However, there were growing calls for the government to allow transshipment under strict controls, as certain local fishing operations (particularly the tuna fishing industry) needed transshipment for logistics purposes.

The ban was eventually overturned in Nov 2020, and Indonesia now uses a completely different approach recommended by the UN’s Food and Agriculture Organisation (FAO) – legal transshipment.

The FAO had initiated a study in 2017 out of concern over links between transshipment and IUU fishing, as well as organised crime syndicates. The study was released in 2020, and it provided recommendations to ensure transshipment is practised legally, ethically, and sustainably.

The Indonesian government has invested in cutting-edge equipment to prevent IUU fishing and transshipment. Pictured here is an official at the country's Fishing Monitoring Centre, showing a Tempo journalist how it tracks IUU vessels. Photo: Krisna Pradipta/Tempo

One of the main measures taken by Indonesia based on the study was to ensure all transshipment vessels have an observer on board to record detailed catch data.

"(The observers’) task is very strategic, providing accurate, detailed and deep data that cannot be obtained from other data collections such as fishing logbooks." said Trian Yunanda, Director of Fish Resources Management in the Directorate General of Capture Fisheries.

While it may be too soon to tell if Indonesia’s legal transshipment regulations are successfully preventing IUU fishing, an expert is calling for more concerted efforts by governments to go after the “big fish” behind these criminal syndicates.

The FAO study noted how transshipment and IUU could be used for transnational crimes such as money laundering, arms smuggling, or human trafficking.

“What we catch now are the fry, not the sharks. The thinking of law enforcers needs to change if you want to arrest the transshipment problem or even these organised crime syndicates," said Retired Captain Martin A. Sebastian, a maritime security and diplomacy expert and senior consultant with the United Nations Office on Drugs and Crime.

"If we work together to bust the big fish, we can trace the rest and the money we seize can be used to boost the law enforcement agencies.”

Capt. Martin believes poor governance and mismanagement in the fishery industry are the real reason IUU fishing shows no signs of abating.

"Transshipment boils down to the issue of mismanagement. These reefers are taking advantage of our lack of interest in managing our maritime estates.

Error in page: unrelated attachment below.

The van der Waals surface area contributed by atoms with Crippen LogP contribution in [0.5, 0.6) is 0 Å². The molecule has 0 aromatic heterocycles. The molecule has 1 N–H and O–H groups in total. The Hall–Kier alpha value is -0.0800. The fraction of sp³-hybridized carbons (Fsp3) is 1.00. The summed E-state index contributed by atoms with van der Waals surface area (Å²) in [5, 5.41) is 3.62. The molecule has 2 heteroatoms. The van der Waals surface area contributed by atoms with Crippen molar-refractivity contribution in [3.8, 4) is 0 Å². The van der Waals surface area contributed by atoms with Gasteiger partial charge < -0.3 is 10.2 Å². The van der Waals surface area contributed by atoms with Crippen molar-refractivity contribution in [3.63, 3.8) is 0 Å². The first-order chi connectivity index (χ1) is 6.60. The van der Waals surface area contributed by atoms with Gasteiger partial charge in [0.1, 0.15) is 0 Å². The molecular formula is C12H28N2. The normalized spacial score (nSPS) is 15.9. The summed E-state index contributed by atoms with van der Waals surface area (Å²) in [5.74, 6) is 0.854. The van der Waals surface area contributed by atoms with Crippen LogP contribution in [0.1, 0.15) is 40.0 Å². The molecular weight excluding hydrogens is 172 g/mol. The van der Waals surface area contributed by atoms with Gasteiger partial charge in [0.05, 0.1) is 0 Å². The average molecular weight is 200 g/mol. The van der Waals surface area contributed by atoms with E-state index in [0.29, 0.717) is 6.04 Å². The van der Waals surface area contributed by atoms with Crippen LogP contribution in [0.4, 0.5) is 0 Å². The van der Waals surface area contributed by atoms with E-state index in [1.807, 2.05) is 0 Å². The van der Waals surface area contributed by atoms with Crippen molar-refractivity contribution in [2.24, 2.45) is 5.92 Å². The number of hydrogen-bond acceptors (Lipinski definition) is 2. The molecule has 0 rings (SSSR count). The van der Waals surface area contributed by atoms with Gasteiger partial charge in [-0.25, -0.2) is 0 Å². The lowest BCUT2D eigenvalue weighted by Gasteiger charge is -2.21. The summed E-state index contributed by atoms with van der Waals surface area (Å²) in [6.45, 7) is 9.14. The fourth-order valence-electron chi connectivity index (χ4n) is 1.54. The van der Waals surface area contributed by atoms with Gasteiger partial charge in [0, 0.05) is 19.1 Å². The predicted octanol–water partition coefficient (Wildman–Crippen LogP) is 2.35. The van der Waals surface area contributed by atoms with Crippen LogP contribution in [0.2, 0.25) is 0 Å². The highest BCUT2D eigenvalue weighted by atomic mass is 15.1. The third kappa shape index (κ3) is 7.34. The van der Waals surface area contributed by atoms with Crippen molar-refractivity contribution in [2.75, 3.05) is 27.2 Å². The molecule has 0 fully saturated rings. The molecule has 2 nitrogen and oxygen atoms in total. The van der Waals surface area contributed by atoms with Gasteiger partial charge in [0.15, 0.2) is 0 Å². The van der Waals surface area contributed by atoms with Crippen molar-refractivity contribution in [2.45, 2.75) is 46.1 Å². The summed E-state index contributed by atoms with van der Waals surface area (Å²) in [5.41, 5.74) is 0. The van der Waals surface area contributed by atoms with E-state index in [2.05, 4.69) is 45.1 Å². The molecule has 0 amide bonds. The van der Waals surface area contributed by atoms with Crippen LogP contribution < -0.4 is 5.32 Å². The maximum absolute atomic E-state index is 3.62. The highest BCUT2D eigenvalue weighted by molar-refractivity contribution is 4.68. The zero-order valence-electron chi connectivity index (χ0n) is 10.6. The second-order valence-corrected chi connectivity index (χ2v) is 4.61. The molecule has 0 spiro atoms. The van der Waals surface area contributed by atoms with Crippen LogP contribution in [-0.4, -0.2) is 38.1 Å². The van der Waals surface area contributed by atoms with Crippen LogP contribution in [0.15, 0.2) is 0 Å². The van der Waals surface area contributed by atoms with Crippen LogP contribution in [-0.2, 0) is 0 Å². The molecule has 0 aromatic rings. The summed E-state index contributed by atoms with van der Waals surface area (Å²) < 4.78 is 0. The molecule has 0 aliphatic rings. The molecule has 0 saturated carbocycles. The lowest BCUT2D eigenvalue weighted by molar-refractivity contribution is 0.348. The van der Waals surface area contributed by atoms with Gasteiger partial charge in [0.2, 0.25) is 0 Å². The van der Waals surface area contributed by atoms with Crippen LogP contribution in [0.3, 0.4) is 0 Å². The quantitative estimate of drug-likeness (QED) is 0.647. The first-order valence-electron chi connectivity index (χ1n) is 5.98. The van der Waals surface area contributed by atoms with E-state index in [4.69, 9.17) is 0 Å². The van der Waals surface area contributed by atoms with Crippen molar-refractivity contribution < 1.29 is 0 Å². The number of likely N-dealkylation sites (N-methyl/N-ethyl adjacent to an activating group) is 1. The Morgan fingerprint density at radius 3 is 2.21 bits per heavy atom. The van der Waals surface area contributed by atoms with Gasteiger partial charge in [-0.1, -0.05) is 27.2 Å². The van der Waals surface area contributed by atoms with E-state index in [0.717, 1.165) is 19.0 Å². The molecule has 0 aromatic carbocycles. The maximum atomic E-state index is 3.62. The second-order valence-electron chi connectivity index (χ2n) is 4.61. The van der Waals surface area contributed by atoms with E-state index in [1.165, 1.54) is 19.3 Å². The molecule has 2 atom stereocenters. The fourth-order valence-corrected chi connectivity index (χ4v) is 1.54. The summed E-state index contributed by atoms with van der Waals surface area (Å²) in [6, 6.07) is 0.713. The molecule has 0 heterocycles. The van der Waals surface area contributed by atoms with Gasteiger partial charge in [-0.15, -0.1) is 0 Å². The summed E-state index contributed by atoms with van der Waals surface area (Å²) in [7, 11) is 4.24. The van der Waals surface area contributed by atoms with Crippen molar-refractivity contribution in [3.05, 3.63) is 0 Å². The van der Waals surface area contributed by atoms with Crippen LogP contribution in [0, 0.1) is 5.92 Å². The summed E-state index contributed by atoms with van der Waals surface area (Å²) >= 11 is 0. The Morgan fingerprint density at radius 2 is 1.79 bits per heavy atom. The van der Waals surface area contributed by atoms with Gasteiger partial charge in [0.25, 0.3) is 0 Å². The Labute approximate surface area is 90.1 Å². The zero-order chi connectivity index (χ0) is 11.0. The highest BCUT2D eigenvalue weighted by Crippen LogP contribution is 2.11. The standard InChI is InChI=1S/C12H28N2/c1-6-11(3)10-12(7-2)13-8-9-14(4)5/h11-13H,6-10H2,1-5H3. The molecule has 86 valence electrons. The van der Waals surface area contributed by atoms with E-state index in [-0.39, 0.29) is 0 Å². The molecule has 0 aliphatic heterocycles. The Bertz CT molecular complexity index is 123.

“Are we really taking care of our fishermen? Are they getting paid the right amount? Do we have proper fish landing facilities that allow fishermen to land their fish fast? 

“These are all the issues that will encourage our fishermen to trade at sea, instead of bringing their haul back,” he said.

The Human Cost

Back aboard the KM Pekan, Capt Hamiludin’s search for IUU and transshipment boats was facing familiar challenges. Not only were all the suspected boats skirting the borders just beyond his jurisdiction, but heavy weather was also setting in. 

The massive waves forced the ship to seek refuge at the nearby island of Pulau Perhentian. After two days of waiting for conditions to improve, the waves only got worse, leaving Capt Hamiludin to make the tough call to return to shore, empty-handed.

While countries continue to grapple with such challenges in curbing IUU fishing and transshipment, fishers like Tinh and their communities continue to pay a heavy price.

Last year, Tinh and his crewmates were arrested in Indonesian waters. Indonesian law allows occasional crew members like Tinh to avoid jail time, but due to Covid-19 travel restrictions, he ended up being detained for over a year.

Tinh's family in Vietnam, who waited over a year for him to repatriated to Vietnam after he was imprisoned in Indonesia. Photo: Vo Kieu Bao Uyen

“If I can come home, I’ll never go to the sea again,” he said at the time, speaking to an ERC journalist on the phone from Tanjung Pinang prison in Indonesia, where the hunger and cramped conditions left him traumatised.

By the time he was finally repatriated to Vietnam in June, his family was saddled with a debt equivalent to US$1,300.  His wife borrowed the amount from a local ship owner to pay Tinh’s fine and secure his return ticket.

“Now, to repay the debt, I have to comply with what the lender has asked, which is to work as a crew member on his boat. That means another six months at sea, before I can be fully free,” he added.

“After that, I will say goodbye to the ocean. I will never go back.”